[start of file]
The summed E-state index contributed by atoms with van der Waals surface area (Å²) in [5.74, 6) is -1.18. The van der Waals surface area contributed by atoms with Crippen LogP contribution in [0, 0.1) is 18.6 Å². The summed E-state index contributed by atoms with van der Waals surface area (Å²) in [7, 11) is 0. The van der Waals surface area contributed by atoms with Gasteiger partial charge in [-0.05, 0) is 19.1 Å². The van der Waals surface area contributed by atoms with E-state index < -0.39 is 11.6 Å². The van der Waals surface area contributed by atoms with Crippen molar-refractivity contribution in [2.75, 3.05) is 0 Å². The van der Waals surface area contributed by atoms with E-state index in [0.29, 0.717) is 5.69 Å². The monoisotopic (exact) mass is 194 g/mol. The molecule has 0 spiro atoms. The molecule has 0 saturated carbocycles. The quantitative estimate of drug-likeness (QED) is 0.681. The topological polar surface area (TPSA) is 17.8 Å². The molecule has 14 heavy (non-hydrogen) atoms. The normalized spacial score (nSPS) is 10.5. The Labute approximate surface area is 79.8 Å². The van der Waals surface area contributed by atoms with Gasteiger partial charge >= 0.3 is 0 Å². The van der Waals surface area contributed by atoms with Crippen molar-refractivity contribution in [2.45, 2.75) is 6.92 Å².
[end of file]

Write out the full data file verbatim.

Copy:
The summed E-state index contributed by atoms with van der Waals surface area (Å²) in [5.74, 6) is -1.18. The van der Waals surface area contributed by atoms with Crippen LogP contribution in [0, 0.1) is 18.6 Å². The summed E-state index contributed by atoms with van der Waals surface area (Å²) in [7, 11) is 0. The van der Waals surface area contributed by atoms with Gasteiger partial charge in [-0.05, 0) is 19.1 Å². The van der Waals surface area contributed by atoms with E-state index < -0.39 is 11.6 Å². The van der Waals surface area contributed by atoms with Crippen molar-refractivity contribution in [2.75, 3.05) is 0 Å². The van der Waals surface area contributed by atoms with E-state index in [0.29, 0.717) is 5.69 Å². The monoisotopic (exact) mass is 194 g/mol. The molecule has 0 spiro atoms. The molecule has 0 saturated carbocycles. The quantitative estimate of drug-likeness (QED) is 0.681. The topological polar surface area (TPSA) is 17.8 Å². The molecule has 14 heavy (non-hydrogen) atoms. The normalized spacial score (nSPS) is 10.5. The Labute approximate surface area is 79.8 Å². The van der Waals surface area contributed by atoms with Gasteiger partial charge >= 0.3 is 0 Å². The van der Waals surface area contributed by atoms with Crippen molar-refractivity contribution in [2.45, 2.75) is 6.92 Å².